s3gof3r provides fast, parallelized, pipelined streaming access to Amazon S3. It includes a command-line interface:
It is optimized for high speed transfer of large objects into and out of Amazon S3. Streaming support allows for usage like:
$ tar -czf - <my_dir/> | gof3r put -b <s3_bucket> -k <s3_object> $ gof3r get -b <s3_bucket> -k <s3_object> | tar -zx
On an EC2 instance, gof3r can exceed 1 Gbps for both puts and gets:
$ gof3r get -b test-bucket -k 8_GB_tar | pv -a | tar -x Duration: 53.201632211s [ 167MB/s] $ tar -cf - test_dir/ | pv -a | gof3r put -b test-bucket -k 8_GB_tar Duration: 1m16.080800315s [ 119MB/s]
These tests were performed on an m1.xlarge EC2 instance with a virtualized 1 Gigabit ethernet interface. See Amazon EC2 Instance Details for more information.
Speed: Especially for larger s3 objects where parallelism can be exploited, s3gof3r will saturate the bandwidth of an EC2 instance. See the Benchmarks above.
Streaming Uploads and Downloads: As the above examples illustrate, streaming allows the gof3r command-line tool to be used with linux/unix pipes. This allows transformation of the data in parallel as it is uploaded or downloaded from S3.
End-to-end Integrity Checking: s3gof3r calculates the md5 hash of the stream in parallel while uploading and downloading. On upload, a file containing the md5 hash is saved in s3. This is checked against the calculated md5 on download. On upload, the content-md5 of each part is calculated and sent with the header to be checked by AWS. s3gof3r also checks the 'hash of hashes' returned by S3 in the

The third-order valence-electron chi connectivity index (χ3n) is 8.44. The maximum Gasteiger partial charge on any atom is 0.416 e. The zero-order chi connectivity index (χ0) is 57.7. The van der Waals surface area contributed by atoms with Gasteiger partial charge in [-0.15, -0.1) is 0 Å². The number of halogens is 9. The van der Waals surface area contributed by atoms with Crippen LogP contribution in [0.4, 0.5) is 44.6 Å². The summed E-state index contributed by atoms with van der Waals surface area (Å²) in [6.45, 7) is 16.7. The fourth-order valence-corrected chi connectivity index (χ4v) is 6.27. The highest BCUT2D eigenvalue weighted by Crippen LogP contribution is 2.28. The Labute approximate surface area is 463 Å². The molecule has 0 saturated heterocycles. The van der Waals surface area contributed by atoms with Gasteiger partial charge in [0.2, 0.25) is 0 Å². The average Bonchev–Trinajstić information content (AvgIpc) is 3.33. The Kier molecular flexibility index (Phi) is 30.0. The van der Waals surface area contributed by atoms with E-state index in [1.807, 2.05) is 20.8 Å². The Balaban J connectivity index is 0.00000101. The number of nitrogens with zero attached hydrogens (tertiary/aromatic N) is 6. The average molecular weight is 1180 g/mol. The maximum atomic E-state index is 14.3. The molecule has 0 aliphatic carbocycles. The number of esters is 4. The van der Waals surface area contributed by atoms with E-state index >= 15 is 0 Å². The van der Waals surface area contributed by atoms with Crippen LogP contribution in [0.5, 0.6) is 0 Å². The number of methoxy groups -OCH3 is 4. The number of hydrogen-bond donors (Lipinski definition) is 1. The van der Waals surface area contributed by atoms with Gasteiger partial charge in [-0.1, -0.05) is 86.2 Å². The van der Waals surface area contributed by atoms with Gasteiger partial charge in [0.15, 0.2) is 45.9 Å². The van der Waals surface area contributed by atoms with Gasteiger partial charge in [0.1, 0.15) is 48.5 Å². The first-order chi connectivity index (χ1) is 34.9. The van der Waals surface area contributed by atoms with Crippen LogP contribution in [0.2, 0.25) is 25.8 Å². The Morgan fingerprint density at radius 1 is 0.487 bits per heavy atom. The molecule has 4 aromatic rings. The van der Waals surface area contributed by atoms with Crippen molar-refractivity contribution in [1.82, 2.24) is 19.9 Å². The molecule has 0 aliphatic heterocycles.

Etagfield on completion of a multipart upload. See the S3 API Reference for details.
Retry Everything: All http requests and every part is retried on both uploads and downloads. Requests to S3 frequently time out, especially under high load, so this is essential to complete large uploads or downloads.
Memory Efficiency: Memory used to upload and download parts is recycled. For an upload or download with the default concurrency of 10 and part size of 20 MB, the maximum memory usage is less than 300 MB. Memory footprint can be further reduced by reducing part size or concurrency.
s3gof3r is written in Go and requires go 1.5 or later. It can be installed with
go get to download and compile it from source. To install the command-line tool,
GO15VENDOREXPERIMENT=1 in your environment:
$ go get github.com/rlmcpherson/s3gof3r/gof3r
To install just the package for use in other Go programs:
$ go get github.com/rlmcpherson/s3gof3r
To try the latest release of the gof3r command-line interface without installing go, download the statically-linked binary for your architecture from Github Releases.
gof3r (command-line interface) usage:
To stream up to S3: $ <input_stream> | gof3r put -b <bucket> -k <s3_path> To stream down from S3: $ gof3r get -b <bucket> -k <s3_path> | <output_stream> To upload a file to S3: $ $ gof3r cp <local_path> s3://<bucket>/<s3_path> To download a file from S3: $ gof3r cp s3://<bucket>/<s3_path> <local_path>
Set AWS keys as environment Variables:
$ export AWS_ACCESS_KEY_ID=<access_key> $ export AWS_SECRET_ACCESS_KEY=<secret_key>
gof3r also supports IAM role-based keys from EC2 instance metadata. If available and environment variables are not set, these keys are used are used automatically.
$ tar -cf - /foo_dir/ | gof3r put -b my_s3_bucket -k bar_dir/s3_object -m x-amz-meta-custom-metadata:abc123 -m x-amz-server-side-encryption:AES256 $ gof3r get -b my_s3_bucket -k bar_dir/s3_object | tar -x
see the gof3r man page for complete usage
s3gof3r package: See the godocs for api documentation.
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